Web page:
Poetic uker from New Zealand in 1919.

The following found its way into the New Zealand Evening Post on 28 October 1919:

I first heard the ukulele (ukelle); played by a little Mormon maid away in Star Valley among the Rooky Mountains; she strummed an accompaniment to the “Missouri Waltz;” it was soul-haunting and magical—Coleridge would have forgotten his “damsel with a dulcimer.”

 All through America I found the little instrument, singing with a sweet melancholy of far-off Honolulu, with its rustling palms and surf-beaches, and low-voiced hula-hula girls, swaying in their strips of straw under the Pacific moon.

I brought one home with me (a uke, not a “straw-stripper”), and the Customs man loftily declined to claim a duty, refusing to recognise it as a musical instrument; the village said I had brought home “a little fiddle that you played with your finger.

In England the instrument is practically unknown except on the stage, and yet in its simplest form I know of no other learnt so easily that can provide so much pleasure.

 You need not have a good voice; you can talk your songs and make them beautiful:  and if you have no South Sea melodies you will find the plaintive strains of Scotland are every bit as suitable.

In the drawing room you will hold people spellbound, and when choruses are hummed on quiet summer evenings you will be ever in demand.  Jazz music is barbaric—the compelling primeval—the wailing Hawaiian music, drawn from guitar and banjo ukuleles, is barbaric, too, but more compelling because it is the primeval with the soul beginning to steal in.

When the jazz music begins you laugh and tap the ground with your foot, or maybe rap the table with your knife handle; but- soon you will be shutting your eyes and holding your breath and swaying ever so slightly as the ukes wail out and draw your heart with sweet pain.

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Published in: on February 1, 2011 at 8:42 pm  Comments (2)  
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He trifled with her affections to get the ukulele

The New Zealand Evening Post of 8 and 10 October 1934 told the sorry tale of a young con-artist who did Ms Rola McDonald wrong.

Rola met a seemingly personable young man and ‘kept company’ with him for a week or so, and she grew to trust him. So much so that she lent him her ukulele (which was worth every cent of the one pound seven shillings and six pence she paid for it).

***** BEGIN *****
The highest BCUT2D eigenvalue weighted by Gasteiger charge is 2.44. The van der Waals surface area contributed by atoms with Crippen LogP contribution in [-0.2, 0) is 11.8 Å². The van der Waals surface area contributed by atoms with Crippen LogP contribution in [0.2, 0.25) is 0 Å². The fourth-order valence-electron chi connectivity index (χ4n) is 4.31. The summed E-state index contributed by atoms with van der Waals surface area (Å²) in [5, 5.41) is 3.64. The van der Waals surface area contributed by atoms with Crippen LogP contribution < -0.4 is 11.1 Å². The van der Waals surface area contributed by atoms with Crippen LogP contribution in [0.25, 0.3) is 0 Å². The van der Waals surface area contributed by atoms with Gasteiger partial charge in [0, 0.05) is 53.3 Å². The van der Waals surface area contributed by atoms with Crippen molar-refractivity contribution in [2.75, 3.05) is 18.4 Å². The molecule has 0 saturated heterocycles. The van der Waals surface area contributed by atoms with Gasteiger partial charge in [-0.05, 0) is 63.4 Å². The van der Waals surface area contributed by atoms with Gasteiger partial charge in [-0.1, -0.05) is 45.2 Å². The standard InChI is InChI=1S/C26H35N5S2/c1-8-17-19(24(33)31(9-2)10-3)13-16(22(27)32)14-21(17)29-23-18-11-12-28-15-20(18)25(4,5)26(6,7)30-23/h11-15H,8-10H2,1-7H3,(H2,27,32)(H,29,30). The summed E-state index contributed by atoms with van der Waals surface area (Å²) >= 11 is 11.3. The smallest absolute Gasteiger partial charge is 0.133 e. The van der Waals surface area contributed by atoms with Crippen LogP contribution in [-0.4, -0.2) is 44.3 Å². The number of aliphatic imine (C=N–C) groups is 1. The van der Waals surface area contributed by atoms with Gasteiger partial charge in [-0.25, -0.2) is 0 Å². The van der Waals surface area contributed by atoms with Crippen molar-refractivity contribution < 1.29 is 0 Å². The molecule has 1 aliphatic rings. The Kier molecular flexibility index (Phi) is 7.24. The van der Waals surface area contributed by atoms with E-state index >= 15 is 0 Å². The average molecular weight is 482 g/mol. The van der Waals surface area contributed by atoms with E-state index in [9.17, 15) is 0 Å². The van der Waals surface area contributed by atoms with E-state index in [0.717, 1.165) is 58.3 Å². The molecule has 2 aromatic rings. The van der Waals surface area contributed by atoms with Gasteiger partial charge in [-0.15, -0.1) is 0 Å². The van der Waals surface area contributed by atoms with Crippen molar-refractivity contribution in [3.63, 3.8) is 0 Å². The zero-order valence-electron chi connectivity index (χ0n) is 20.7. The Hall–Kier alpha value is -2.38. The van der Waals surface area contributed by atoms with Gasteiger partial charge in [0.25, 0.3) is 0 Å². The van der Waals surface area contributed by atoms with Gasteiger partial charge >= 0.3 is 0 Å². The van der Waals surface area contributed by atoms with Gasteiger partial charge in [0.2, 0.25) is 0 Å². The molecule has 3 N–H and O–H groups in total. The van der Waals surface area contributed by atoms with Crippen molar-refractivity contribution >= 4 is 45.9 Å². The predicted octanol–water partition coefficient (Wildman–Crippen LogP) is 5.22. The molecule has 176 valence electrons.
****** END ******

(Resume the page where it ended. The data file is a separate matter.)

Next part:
Too late she learned the truth. Her new friend, James Valentine (alias James O’Sullivan, alias William Hector McKinnon, alias William Hector Forbes, a seaman aged 18) immediately exchanged the ukulele for 5 shillings at the local second-hand shop, intending to keep the money for himself.

Happily he was apprehended, charged, convicted and sentences to two years at the Borstal Institute. Hopefully he learned there how to determine the true value of a ukulele.

Published in: on December 20, 2010 at 7:04 pm  Leave a Comment  
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Ukulele Lady caught out of tune (or out of the box)

Seemed to have been a number of racehorses named after the Ukulele in the 1920s, some for good — some for not so good — reasons.

The New Zealand Truth reported in April 1929 that some funny business had been going on at the local trotting meet (that’s a horserace where the jockey sits in a little cart which the horse pulls along).

Apparently a new comer, Ukulele Lady, did very well at its first race in NZ — surprisingly well, in fact, until it was discovered that ‘Ukulele Lady’ used to be called ‘Pandora’ in Victoria, Australia, where it had quite a good reputation (3.34 over 1.5 miles and 4.45 for 2 miles). Somebody just forgot to mention these facts of history and nomenclature to the handicapper. Things do slip one’s mind from time to time.